Machine Learning and Artificial Intelligence

With ever-increasing use of artificial intelligence (AI) and machine learning (ML) for cybersecurity and other purposes, AI and ML continue to advance and improve. You can look at resources such as Quillbot and ChatGPT, among others, to see how far AI has come in recent months and years. AI and ML technologies for threat hunting will continue to improve this year and become more integrated into threat-hunting tools.

Direct-Path DDoS Attacks

Direct flooding and application-layer DDoS attacks are becoming more popular as anti-spoofing efforts increase globally, making it more difficult for spoofed packets to travel across the internet. Everything old is new again as this methodology returns from the past, back before reflection/amplification attacks dominated the landscape. Enhanced for the modern network, these attacks now come from much more powerful sources, such as cloud-based infrastructure with massive compute and bandwidth resources. Further, adversaries are compromising hosts much closer to the target, thus avoiding many layers of transit, potential discovery, and mitigation. Beware the enemy within…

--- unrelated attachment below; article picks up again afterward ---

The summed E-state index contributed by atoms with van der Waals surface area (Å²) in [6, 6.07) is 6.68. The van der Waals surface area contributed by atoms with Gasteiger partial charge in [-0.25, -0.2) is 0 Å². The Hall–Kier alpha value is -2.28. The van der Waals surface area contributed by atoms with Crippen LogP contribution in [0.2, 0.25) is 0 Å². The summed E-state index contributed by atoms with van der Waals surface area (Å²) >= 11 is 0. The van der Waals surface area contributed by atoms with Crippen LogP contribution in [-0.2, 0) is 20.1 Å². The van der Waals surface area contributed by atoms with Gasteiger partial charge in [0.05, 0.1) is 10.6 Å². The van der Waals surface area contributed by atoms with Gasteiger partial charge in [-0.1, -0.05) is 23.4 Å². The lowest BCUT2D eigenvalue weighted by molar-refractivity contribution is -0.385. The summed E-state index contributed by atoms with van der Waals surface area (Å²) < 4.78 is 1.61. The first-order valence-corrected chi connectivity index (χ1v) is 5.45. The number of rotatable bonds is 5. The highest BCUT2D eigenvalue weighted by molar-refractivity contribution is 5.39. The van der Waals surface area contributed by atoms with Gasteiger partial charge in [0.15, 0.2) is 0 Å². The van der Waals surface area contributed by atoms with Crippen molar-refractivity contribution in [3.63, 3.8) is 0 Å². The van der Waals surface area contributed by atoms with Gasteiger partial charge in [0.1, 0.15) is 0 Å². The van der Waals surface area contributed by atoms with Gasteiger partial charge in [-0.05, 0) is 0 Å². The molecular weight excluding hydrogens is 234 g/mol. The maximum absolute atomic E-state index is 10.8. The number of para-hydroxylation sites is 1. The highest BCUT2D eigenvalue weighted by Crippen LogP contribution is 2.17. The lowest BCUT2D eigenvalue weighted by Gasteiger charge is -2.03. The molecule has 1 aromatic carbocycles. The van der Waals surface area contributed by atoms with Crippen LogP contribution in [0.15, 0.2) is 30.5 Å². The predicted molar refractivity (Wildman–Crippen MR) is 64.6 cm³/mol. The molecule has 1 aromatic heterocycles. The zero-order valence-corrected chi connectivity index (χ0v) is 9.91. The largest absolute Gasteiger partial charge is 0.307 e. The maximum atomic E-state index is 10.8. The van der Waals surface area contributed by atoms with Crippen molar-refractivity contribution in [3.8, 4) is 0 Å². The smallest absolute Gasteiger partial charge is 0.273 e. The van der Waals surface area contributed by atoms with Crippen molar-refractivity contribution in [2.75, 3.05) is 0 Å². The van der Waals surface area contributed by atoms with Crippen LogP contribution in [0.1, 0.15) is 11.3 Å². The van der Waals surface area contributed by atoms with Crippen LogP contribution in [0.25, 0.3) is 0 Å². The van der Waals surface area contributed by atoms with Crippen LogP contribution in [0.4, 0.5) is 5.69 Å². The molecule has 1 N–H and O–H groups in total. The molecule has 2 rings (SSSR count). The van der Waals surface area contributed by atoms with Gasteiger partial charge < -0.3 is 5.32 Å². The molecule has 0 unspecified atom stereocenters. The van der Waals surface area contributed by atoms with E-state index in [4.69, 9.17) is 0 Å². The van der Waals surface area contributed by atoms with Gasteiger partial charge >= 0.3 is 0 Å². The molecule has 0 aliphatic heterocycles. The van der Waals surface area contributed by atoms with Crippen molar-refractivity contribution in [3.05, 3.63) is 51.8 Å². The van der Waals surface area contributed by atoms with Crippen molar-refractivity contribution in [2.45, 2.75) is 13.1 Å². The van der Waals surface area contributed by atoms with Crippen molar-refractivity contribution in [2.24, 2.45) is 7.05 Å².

Outbound and Cross-bound DDoS Attacks

Speaking of the enemy within, DDoS attack traffic is increasingly originating from within the same network it is targeting, thus avoiding ingress and transit points. DDoS defenses traditionally have been focused on protecting internet properties and networks by implementing detection and mitigation technologies at points of convergence for inbound network traffic. This approach worked well to protect targeted organizations and networks from inbound DDoS attacks; however, outbound and cross-bound DDoS attacks can be just as devastating and disruptive as inbound attacks. Because of adversary innovation and adaption, defenders must change their way of thinking and, in turn, adapt to the current threat landscape.